8) How has open adoption made you who you are today?
Nathan: I believe in things more easily and I’m more accepting. I mean, I have four parents and three siblings spread across the world, and if I can have that, then why can’t you have what you want at the same time? It just all works out.
Brianna: Living in an open adoption has made my family a lot bigger. I’ve gotten a lot more influences from a lot of different types of people, so it’s helped me to be really open-minded.
Taylor: It makes me really, really open to other cultures, other family structures, and the ways other people live. I’m open.
9) What do you want the world to know about open adoption?
Brianna: It’s a way to provide your child with the life they deserve and still be in their life. It dispels these fears of, “Oh, my parents didn’t want me and they didn’t love me,” because your birth parents are there and you know that they love you.
Taylor: I think it’s important because it’s about the child. It’s a way for birth mothers, especially, to not have to choose between their own future and their child’s future, and for the child to have a future with her birth mom, as well.
Justin: I think open adoption is the way adoption should be done. It made me able to have a much better life for myself, and for the families involved. My birth mother and birth father are separated, and she was 17 when I was born, he was 18, and they weren’t able to take care of me to the best of their abilities, so they decided to place me for adoption. I definitely have a better life because of it, and I respect their decision.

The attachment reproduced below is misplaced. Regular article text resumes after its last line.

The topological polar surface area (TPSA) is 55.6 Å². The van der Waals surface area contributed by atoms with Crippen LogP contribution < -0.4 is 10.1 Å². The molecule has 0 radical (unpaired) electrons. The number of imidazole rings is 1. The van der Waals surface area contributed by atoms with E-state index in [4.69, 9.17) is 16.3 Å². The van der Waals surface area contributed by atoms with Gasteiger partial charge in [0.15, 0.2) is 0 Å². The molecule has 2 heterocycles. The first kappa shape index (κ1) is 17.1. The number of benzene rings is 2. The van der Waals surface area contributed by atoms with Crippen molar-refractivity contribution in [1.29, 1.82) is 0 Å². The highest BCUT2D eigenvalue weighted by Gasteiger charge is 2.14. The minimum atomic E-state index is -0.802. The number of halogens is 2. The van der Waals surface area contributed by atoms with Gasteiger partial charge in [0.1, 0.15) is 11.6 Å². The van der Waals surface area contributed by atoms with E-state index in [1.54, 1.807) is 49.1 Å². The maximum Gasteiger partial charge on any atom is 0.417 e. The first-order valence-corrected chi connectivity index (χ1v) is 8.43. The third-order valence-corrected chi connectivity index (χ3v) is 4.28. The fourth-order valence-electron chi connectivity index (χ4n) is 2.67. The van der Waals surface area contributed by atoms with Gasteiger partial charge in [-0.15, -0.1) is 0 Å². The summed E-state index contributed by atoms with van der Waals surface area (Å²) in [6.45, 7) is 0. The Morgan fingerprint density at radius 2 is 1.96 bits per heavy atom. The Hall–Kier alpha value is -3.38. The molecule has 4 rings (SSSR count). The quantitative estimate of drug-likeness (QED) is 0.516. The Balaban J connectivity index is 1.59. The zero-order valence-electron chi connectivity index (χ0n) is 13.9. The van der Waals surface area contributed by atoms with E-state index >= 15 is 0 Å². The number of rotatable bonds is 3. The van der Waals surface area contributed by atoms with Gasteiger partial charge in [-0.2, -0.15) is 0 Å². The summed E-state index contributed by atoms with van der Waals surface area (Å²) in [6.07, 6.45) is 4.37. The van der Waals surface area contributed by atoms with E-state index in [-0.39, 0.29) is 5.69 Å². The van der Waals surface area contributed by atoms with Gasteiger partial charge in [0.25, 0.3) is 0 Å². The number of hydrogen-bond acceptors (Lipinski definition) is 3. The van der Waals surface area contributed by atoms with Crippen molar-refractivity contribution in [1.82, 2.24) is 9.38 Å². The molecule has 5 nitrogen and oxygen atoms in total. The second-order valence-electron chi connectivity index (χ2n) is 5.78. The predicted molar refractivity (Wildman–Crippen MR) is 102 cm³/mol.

Darcy: I think open adoption leaves less up to chance. With closed adoption, it’s like you’re putting up a wall between the child you’re adopting and her birth parents, and people always want to climb over walls or bust through them. But open adoption is more like a gate. It’s closed most of the time, but you can still pass through.
OPEN ADOPTION & FAMILY SERVICES (openadopt.org) is a pro-choice, non-profit open adoption agency that has promoted diversity and inclusion since 1985. From their offices in Oregon and Washington OA&FS provides services nationwide. They offer all-options pregnancy counseling and open adoption planning.